“The phone has a unique role. While the PC is the most powerful device, the phone is the most popular device… How do we bring all the business experiences and entertainment experiences of the other devices to the phone in an appropriate way? … That's a great opportunity for innovation from Microsoft.”- Steve Ballmer, CTIA Wireless I.T. & Entertainment conference, October 2007
Optimising online services for thousands of different types of mobile phones
In a typical month, nearly 20 million people worldwide use the mobile versions of Microsoft's MSN and Windows Live services like Hotmail. Yet the challenges involved in providing these services for mobile phone users are very different from those for their PC-based counterparts – there are more than 1,100 different mobile phones and devices, each with its own form factor and individual capabilities. High-end models sport large screens and features such as satellite navigation, and hundreds of other devices provide their own set of specific capabilities, such as video playback.
A one-size-fits-all approach will fail to meet customers' needs, given the sheer diversity in mobile phone capabilities. Yet customising each of Microsoft's services for hundreds of different phones and browsers is a near-impossible task.
Enter Microsoft's Global Product Development-Europe (GPD-E) team, a ”core tech” development group based in Dublin, Ireland, and staffed primarily by European software engineers. For the past two years, the team has been building a new mobile device management platform that allows Microsoft's online services to automatically and dynamically optimise their offerings for each user's phone and browser, without writing additional software.
The platform was formally released in the summer of 2008 and is now used by more than a dozen of Microsoft's online services. The team is now working on a version of the platform that is expected to be made available to .NET software developers worldwide, allowing them to use the same rich database of device capabilities to adapt their own services for mobile users.
The Dublin-based team also helped meet a key business intelligence opportunity by developing a system for tracking which types of devices were accessing Microsoft services. “This system formed the basis of a reporting initiative that two years later is avidly used by product planners across the company to stay abreast of trends in the mobile marketplace,” says Ben Childers, Senior Program Manager at Microsoft and one of the founding members of the team.
A strategic approach
The GPD-E team's primary goals are to staff up phenomenal engineering talent in Europe and deliver high-quality core engineering work to meet Microsoft's key business needs. In addition to the mobile device platform, developers also work on data centre management tools and services, two other projects for Microsoft's mobile phone business, and advanced data visualisation and analytics tools.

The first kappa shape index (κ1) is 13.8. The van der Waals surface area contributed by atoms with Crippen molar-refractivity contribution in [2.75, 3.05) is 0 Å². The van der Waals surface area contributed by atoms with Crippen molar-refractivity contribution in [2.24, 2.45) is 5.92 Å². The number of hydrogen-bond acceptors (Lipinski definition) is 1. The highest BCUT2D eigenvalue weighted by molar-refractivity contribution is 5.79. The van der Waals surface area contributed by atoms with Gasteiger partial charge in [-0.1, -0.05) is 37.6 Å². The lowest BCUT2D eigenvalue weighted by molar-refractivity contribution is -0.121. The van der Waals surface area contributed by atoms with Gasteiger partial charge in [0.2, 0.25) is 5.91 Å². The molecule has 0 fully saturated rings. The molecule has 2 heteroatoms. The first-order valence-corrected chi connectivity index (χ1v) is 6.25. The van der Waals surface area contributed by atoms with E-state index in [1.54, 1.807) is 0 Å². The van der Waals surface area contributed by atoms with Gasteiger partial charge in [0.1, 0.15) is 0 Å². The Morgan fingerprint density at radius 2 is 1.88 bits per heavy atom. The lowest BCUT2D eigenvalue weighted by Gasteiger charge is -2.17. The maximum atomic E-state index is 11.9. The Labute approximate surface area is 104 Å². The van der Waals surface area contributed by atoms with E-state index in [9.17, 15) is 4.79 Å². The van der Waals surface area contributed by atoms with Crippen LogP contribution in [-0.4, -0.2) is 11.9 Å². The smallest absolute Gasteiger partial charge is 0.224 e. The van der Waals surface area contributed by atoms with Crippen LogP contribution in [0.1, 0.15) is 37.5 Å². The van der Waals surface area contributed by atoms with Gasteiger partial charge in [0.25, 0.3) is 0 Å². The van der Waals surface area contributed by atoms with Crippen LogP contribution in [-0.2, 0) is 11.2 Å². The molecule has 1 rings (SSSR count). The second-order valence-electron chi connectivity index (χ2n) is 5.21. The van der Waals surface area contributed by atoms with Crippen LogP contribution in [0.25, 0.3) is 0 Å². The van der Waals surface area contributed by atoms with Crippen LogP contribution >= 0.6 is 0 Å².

“From the outset, the team's success has been predicated upon our ability to function as a true R&D organisation performing original development work, rather than an outsourcing agency,” says Dan Stevenson, Principal Group Program Manager in GPD-E.
The extensive automation and scalability investment in the mobile device platform allowed the team to quickly support new markets and devices. For example, it only took a few days to incorporate more than 500 new devices for the Japanese market, instantly giving those customers much better experiences on Microsoft's mobile services.
The team in Dublin worked not only with US-based engineering and business teams, and with other global development centres, such as a mobile software development team in Shanghai, China.
Developers, developers, developers!
“The mobile browse file makes it easier for us to build sites targeting a larger variety of current mobile devices,” said John Stockton, RIA Developer at Ascentium. “It allows us to build effective mobile experiences for our clients while taking advantage of the unique capabilities of each device.” A key part of Microsoft's mission is to help software developers worldwide be more productive and create powerful solutions for their users. To that end, the GPDE team realised that the new device data platform could be very helpful to third-party software developers building mobile Web services using Microsoft's platform. The team is currently preparing a possible public release of the device platform. This software will allow third-party developers using .NET to dynamically adapt their web sites to support thousands of different mobile phones and browsers, similar to how the internal platform is used by Microsoft services like Hotmail.
As part of the final work on the device platform, the GPD-E team designed a new reporting portal for Microsoft's business and technical staff to better understand the mobile device marketplace and technology. Using the portal, Microsoft's business analysts and software developers can explore all of the rich mobile device data in the platform, including advanced reports on which devices are utilising Microsoft's online services, and which capabilities of those devices are being exercised.
“Now that most of the platform work is complete, our team is working on several new projects in the mobile space which will support Microsoft's online services and Windows Mobile operating system,” said Stevenson.